Described by Spartano as an “up-and-coming program,” Faggiano saw the team’s potential. With much of its talent on defense, he called it a “diamond in the ruff,” filled with tough blue-collar guys who just wanted to win. 

“I can remember our first spring practice — no pads and we’re doing drills and they just wanted to kill each other,” Faggiano said. “To impress me.”

Blaise Faggiano, after reaching three NCAA tournaments with St. John Fisher, guided the Pioneers to its first postseason appearance in 2022. Kayleigh Sturtevant | Multimedia Editor

Morgan said Faggiano was the driving force that made the program a desirable place for new recruits, and Spartano said good players recognized Faggiano’s skills as a speaker, a caring person and someone who would look out for them. 

In the pre-Faggiano era, playing against Utica “was a game,” Vosburgh said but not as much as it is now. In 2022 the Pioneers finished 10-2, its best overall record and appeared in the NCAA tournament for the first time in history and made it to the second round. 

“We were kinda tired of being close,” Faggiano said. “Like, ‘Alright everyone knows were good but when’s Utica really gonna do something on the big scale.’ ”

Now in his14th year as head coach off back-to-back winning seasons, Faggiano’s philosophy remains the same: faith, family, academics, football and the lessons learned from him as a player are still engrained, Morgan said.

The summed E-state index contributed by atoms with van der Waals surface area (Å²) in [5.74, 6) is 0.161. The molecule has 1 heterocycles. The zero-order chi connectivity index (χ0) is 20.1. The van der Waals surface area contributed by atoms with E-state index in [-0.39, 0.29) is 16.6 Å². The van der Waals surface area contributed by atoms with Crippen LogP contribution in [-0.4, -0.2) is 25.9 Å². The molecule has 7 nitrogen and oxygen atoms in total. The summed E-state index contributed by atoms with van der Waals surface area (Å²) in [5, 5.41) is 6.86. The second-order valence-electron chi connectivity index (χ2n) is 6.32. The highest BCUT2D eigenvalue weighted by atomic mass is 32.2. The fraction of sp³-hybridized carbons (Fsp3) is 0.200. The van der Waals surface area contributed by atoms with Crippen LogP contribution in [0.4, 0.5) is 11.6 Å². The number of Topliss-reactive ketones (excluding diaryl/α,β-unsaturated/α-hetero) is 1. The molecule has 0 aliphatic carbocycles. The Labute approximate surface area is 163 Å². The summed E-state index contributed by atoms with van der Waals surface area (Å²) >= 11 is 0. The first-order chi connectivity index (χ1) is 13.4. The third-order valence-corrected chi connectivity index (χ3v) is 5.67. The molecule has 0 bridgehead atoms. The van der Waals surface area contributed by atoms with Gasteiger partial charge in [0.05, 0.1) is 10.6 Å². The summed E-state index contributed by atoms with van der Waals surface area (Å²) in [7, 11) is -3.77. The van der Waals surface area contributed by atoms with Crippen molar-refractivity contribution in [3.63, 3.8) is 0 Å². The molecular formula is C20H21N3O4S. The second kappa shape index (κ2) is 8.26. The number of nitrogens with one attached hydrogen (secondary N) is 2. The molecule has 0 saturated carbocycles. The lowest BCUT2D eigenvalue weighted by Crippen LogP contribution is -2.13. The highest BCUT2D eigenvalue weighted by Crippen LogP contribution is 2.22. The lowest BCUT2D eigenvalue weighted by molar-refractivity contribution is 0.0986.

“I would want my son and daughter to play for Blaise,” Spartano said. “I trust him.”

“If you wanna be in a foxhole and you wanna pick someone with you, pick Blaise. He’s not gonna let you down. You want someone to cover your back and you cover his back. Blaise is your guy.”


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About the Contributor
Mickale Thompson
Mickale Thompson, Editor-In-Chief
Class Year: Senior Dual Major: Communication and Media & Business Management Previous Position: Contributing Writer (2021), Staff Writer (2021), Special Assignments Reporter (2022), Features Editor (2023), News Editor (2023)

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    Terry FlanaganOct 17, 2023 at 6:30 pm

    Awesome leader. Turns boys into men. Men you are proud to know. Love this guy. Wonderful family man.